1. Preheat the oven to 425F (220C).  Slice the sausages into ½ inch (1.25cm) thick slices and do your best to arrange in a single layer in an oven-safe dish.  Pour the wine over the sausage and add the garlic and herbs.  Bake for 10-15 minutes.    Reduce the sauce if you like, and serve with bread for dipping.

Note that you’ll want to use Spanish rather than Mexican-style chorizo for this recipe.

Viudo (Widowed Potatoes)

 I love things that I can make out of the pantry.  Certain foods stay delicious when canned–canned tomatoes, packed when fresh, are far superior to mid-winter specimens.  Canned sardines are a peculiar taste of mine, perhaps, that I can only trace back to pregnancy (the are so good packed in mustard!).  Things like onions, potatoes and garlic don’t keep quite as long as industrially prepared cans of food, but sure can be kept on hand rather easily.

No wonder the recipe for Viudo (widowed potatoes) that I saw in last week’s Washington Post was a must try.  Widowed perhaps as they don’t have red meat but rather dried or canned fish.  Ransacking the pantry for what keeps the longest?  Who knows. 

By the way, I know I am risking you turning away in horror at my showcasing of this next ingredient.  But keep reading!  It’s good!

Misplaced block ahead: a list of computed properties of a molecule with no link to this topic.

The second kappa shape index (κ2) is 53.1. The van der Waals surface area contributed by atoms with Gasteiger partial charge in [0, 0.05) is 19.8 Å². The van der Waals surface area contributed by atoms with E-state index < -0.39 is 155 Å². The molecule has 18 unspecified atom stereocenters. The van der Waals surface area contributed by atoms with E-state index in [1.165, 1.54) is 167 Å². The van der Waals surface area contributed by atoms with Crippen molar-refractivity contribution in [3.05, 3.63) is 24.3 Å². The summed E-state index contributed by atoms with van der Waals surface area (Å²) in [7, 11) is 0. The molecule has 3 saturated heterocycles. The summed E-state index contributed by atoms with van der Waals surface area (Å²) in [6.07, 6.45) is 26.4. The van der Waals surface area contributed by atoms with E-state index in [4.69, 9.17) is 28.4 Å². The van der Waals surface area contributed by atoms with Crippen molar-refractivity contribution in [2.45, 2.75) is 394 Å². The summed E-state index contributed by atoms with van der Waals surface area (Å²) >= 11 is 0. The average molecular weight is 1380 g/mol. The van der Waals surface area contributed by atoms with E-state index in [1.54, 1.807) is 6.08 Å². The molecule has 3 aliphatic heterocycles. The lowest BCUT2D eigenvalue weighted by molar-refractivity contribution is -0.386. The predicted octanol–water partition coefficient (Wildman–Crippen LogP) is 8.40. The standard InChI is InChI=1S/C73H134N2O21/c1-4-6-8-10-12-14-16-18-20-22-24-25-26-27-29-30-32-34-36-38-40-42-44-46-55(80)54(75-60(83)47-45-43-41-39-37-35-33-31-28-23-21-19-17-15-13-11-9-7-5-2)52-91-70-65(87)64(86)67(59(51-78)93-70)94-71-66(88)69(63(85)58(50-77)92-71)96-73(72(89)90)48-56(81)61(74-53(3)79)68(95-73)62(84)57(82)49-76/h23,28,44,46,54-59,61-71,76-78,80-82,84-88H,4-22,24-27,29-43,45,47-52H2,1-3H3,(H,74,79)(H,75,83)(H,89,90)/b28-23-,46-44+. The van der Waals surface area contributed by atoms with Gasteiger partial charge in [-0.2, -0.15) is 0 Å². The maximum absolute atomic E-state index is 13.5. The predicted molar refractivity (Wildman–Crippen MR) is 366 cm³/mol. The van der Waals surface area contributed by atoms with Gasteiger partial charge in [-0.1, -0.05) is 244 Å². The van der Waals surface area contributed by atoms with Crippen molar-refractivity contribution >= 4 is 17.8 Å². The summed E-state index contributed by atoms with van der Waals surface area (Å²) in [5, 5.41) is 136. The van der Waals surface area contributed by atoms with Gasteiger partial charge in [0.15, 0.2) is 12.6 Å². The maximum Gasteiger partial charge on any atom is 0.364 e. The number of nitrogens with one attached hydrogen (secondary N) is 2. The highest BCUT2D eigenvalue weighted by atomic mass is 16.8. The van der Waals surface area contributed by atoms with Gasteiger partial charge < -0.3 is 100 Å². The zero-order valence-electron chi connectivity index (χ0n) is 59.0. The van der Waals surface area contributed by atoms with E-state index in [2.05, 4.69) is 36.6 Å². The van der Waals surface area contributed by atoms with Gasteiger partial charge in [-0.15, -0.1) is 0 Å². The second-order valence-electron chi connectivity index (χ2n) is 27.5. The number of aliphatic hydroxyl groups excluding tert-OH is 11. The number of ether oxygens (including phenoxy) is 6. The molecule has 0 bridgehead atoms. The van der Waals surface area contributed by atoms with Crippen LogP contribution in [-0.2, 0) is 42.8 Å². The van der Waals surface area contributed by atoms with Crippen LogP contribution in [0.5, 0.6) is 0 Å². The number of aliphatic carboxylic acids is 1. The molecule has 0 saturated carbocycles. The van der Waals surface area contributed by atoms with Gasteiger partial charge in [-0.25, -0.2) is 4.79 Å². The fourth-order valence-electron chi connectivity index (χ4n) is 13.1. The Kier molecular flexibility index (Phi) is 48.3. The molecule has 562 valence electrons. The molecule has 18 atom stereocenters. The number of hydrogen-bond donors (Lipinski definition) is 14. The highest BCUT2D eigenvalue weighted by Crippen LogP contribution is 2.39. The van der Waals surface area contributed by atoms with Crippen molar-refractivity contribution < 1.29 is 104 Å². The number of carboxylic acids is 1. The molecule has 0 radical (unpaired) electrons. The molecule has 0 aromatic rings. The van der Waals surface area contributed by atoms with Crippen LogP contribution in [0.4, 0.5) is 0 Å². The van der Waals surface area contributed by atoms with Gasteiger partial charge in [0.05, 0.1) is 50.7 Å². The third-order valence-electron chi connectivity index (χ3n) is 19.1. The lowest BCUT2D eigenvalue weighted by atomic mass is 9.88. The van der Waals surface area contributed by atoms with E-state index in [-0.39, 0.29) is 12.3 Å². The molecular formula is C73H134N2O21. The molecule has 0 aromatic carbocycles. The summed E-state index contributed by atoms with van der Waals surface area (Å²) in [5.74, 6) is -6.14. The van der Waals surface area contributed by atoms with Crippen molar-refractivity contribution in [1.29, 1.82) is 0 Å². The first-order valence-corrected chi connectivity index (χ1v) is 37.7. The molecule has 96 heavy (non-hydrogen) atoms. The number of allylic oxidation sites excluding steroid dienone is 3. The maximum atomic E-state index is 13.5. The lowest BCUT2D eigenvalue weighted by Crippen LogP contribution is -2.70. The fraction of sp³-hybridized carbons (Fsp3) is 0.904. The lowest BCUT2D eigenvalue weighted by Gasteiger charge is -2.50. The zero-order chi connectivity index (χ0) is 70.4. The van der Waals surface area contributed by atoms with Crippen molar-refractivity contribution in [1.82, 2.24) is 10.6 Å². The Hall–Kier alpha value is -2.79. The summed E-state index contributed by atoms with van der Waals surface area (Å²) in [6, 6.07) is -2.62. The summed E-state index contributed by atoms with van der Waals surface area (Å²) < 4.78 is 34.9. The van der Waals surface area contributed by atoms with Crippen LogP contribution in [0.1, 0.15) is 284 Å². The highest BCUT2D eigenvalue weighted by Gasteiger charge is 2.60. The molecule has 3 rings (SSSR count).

Easy to make on a weeknight as well.  The longest task is peeling and chopping all those potatoes.  I am not particularly fast at it and eventually they always start jumping out of my hand.  I remember being in the Czech Republic, where you could tell people made potatoes all the time as they didn’t use some sissy vegetable peeler but a knife.  I can’t say I mastered it.  I pressed onwards and of course dropped each peeled potato in cold water to rinse out the extra starch.  Probably not so necessary in this recipe, and I did not do so when the potatoes were all chopped up but rather added them directly to the pot.  In contrast, in a gratin with nicely scalloped potatoes you’d want to rinse them all again so they don’t stick together but rather delicately separate from each other under your fork.  (This bit of knowledge from the big JC–by which I mean Julia Child of course!)